Waking from Hibernation . . .


The yearly transformation from winter to spring is upon us!

Minds and bodies are waking up. We long for fresh air, exercise, a recharge in vitamin D levels, and the buds and blossoms of the rebirth season!

Greet Spring

Since my family doesn’t take a traditional spring vacation, I’ve spent the past few years compiling a list of fun outdoor explorations to welcome the season.

Most ideas grew out of hearing the clever moniker “No Child Left Inside.” Richard Louv’s 2005 book, Last Child In the Woods: Saving Our Children From Nature-Deficit Disorder, truly made an impact on me. My older son was 4 at the time, his brother 1, and I did not want our family to succumb to the inactivity and routine of indoor habits. (Read an excerpt of Louv’s book here.) 

We started small but fast-forward a few years and our “Spring Has Sprung” list is many pages long! Here are some of our favorite things to do in spring. I hope they inspire you to start your own traditions!

Try Local!

Neighborhood walks or bike rides are my family’s constant. We live less than two blocks from the main tributary of our township’s creek system. It’s a mile-long parkway flanked with walking/running/biking paths, sports fields, playgrounds, and sandy beaches with ecosystems to explore. We always bring a camera to take shots of flowering trees and emerging bulbs.

Eager for both a woodsy walk and a little culture? Local arboretums and gardens are exploding with the early buds of spring. Some have outdoor art and sculpture exhibits, perfect for young minds to contemplate and critique. Others have tree houses, hands-on nature crafting, or tours specifically designed for school-aged children.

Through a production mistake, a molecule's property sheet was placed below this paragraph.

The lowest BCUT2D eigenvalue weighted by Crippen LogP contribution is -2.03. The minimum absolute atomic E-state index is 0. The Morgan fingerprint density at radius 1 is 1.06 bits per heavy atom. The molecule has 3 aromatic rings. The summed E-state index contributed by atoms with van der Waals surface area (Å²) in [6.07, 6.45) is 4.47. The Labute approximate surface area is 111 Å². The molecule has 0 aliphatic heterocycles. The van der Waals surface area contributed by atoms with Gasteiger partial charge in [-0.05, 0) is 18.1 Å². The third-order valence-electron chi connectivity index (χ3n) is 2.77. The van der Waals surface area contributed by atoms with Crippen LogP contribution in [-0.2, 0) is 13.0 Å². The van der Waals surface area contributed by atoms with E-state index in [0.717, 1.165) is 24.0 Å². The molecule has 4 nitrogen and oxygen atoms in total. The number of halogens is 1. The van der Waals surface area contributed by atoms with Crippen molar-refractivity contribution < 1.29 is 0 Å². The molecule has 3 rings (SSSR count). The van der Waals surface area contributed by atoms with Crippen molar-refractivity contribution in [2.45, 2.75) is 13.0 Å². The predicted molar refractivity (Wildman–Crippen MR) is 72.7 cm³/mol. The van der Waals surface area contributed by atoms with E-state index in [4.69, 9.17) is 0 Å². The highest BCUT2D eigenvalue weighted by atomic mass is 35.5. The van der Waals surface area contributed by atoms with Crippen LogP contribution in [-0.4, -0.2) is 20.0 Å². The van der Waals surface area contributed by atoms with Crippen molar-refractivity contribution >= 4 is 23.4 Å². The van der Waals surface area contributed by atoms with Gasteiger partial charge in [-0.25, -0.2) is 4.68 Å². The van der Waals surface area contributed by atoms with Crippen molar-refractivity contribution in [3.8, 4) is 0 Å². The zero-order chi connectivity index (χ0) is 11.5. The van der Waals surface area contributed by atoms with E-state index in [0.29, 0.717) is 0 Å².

Planning your backyard garden? Neighborhood nurseries love to teach the history and benefits of native plants to your area. Those that allow wandering through the greenhouses add an additional thrill and pique the curiosity of young gardeners.

Want to add an educational element to your adventure? Area college campuses are exploding with blooms! Set a blanket down in the middle of the main university lawn, open a picnic lunch, and celebrate spring.

Add some bird-watching into the mix! You can view the vast array of migrating avians returning “home” in your own backyard.

Even in the center of our city, we are able to use binoculars to spot red-tailed hawks that nest and hatch their young on the windowsill of the science museum; the peregrine falcons that roost atop the highest skyscrapers, and the bald eagle family who expands yearly in a wildlife preserve bordering the airport!

Here are 13 more nature activities Louv recommends for kids and families.  

What’s your favorite outdoor spring adventure? 

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